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# Re: st: pca and predict--confusion about what it does

 From Nick Cox To statalist@hsphsun2.harvard.edu Subject Re: st: pca and predict--confusion about what it does Date Sat, 20 Oct 2012 21:56:18 +0100

```If you want another mean, all you need to do is add it. No option
really needed, therefore.

Nick

On Sat, Oct 20, 2012 at 8:17 PM, Israel Pearce <ra.frbsf@gmail.com> wrote:
> Thank you. I can't seem to find any options on Stata that do not scale
> the PC's to have mean 0. Do you know of an option that could allow for
> this or is it not a feature in Stata?
>
> On Sat, Oct 20, 2012 at 11:02 AM, Nick Cox <njcoxstata@gmail.com> wrote:
>> The first predicted variable is the first PC, and so on. It's
>> conventional that PCs are scaled to have mean 0.
>>
>> The absence of a response or outcome variable is irrelevant here. If
>> you're confused a good reason is because Stata is stretching the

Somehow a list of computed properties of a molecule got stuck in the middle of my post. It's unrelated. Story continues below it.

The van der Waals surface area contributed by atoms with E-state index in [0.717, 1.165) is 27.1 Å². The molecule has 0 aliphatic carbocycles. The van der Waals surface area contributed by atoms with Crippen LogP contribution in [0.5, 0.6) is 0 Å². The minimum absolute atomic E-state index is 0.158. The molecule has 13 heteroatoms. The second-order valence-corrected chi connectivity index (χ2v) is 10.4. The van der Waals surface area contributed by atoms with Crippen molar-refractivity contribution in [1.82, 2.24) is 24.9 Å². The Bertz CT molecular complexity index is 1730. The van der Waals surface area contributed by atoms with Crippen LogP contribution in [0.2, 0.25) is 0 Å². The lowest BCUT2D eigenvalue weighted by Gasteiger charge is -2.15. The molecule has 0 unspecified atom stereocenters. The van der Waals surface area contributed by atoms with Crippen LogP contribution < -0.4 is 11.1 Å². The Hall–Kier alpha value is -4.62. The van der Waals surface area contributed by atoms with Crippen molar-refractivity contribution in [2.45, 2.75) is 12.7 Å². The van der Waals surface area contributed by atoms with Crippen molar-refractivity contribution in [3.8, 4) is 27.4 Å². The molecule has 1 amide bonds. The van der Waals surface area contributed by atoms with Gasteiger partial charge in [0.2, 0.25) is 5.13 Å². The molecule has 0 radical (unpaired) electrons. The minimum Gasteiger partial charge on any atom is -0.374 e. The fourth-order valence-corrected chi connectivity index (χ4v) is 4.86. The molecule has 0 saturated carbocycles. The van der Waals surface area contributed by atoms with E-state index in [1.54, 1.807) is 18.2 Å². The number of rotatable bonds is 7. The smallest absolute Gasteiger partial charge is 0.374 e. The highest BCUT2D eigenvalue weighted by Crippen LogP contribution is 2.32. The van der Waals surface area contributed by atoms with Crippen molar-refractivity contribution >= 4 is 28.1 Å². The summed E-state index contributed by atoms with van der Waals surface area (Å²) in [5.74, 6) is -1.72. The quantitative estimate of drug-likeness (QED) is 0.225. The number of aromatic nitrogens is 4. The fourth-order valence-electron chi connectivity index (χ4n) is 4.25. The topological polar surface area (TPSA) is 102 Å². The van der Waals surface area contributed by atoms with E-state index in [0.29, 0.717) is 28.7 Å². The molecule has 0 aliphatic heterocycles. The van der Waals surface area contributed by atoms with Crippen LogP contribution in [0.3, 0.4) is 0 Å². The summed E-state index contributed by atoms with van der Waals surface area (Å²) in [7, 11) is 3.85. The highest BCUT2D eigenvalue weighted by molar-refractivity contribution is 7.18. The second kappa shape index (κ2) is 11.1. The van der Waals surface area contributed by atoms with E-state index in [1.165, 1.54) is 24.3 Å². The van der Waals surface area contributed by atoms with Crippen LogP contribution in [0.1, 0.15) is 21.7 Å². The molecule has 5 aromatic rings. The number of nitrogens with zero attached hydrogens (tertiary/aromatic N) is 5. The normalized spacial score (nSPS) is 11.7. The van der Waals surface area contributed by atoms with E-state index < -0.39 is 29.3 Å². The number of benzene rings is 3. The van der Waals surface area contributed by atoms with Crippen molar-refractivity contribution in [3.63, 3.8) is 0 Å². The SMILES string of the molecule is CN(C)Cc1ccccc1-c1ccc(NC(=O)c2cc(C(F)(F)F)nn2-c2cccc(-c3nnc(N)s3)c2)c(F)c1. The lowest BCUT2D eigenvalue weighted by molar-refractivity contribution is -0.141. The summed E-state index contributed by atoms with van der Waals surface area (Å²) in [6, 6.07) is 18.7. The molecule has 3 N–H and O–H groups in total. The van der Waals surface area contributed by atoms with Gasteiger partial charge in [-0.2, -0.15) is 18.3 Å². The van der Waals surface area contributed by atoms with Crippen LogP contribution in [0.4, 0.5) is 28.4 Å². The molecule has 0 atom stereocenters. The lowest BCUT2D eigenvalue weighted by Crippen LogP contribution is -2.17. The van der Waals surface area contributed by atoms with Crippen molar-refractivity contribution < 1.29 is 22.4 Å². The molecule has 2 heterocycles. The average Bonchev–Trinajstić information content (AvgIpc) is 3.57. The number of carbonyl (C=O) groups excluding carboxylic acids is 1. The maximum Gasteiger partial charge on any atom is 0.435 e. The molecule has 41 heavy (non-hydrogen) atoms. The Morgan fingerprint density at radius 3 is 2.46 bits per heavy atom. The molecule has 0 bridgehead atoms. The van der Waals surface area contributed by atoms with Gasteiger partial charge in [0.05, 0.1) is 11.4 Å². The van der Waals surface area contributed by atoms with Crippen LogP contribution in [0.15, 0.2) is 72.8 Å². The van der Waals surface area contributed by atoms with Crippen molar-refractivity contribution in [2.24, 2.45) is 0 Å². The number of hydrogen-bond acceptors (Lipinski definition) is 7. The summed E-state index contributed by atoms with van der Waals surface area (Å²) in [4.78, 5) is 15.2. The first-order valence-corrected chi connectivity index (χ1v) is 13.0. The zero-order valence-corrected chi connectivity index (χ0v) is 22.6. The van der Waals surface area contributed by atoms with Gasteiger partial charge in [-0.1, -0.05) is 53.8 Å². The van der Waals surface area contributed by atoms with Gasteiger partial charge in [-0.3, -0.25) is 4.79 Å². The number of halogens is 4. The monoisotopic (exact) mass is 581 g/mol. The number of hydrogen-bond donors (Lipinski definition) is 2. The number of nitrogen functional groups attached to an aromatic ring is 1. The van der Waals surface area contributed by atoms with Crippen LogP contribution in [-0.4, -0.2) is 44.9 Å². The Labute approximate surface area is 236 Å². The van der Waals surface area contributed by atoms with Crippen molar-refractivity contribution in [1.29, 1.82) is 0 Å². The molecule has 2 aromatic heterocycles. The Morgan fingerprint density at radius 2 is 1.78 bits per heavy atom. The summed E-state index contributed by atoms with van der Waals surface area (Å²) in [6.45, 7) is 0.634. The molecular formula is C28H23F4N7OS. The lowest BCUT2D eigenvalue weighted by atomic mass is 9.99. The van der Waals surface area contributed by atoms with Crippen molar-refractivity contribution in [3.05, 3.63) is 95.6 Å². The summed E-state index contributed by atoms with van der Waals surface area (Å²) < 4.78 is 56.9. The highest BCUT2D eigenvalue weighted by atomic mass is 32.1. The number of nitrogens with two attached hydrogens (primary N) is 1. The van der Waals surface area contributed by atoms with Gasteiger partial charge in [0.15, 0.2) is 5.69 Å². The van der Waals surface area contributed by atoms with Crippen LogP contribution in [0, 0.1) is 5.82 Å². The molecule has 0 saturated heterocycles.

>> meaning of -predict- here to include these constructed variables. (A
>> bad reason is not reading the documentation...)
>>
>> Nick
>>
>> On Sat, Oct 20, 2012 at 6:32 PM, Israel Pearce <ra.frbsf@gmail.com> wrote:
>>> I am confused about the principal component scores one gets from pca
>>> postestimation. Let's say I wanted the first principal component
>>> scores from a set of explanatory variables. I could do a pca on my x
>>> variables getting eigen values and vectors then use predict pc1 (a
>>> newly created var), focusing only on the first eigenvector. However,
>>> if one does not have a y variable what is the score actually giving us
>>> for individual observations? What is it a predicted value for? Also,
>>> in theory I do not see why the sum of these observations must add to 0
>>> but they are. If someone understands this I would greatly appreciate
>>> an explanation. Thanks!
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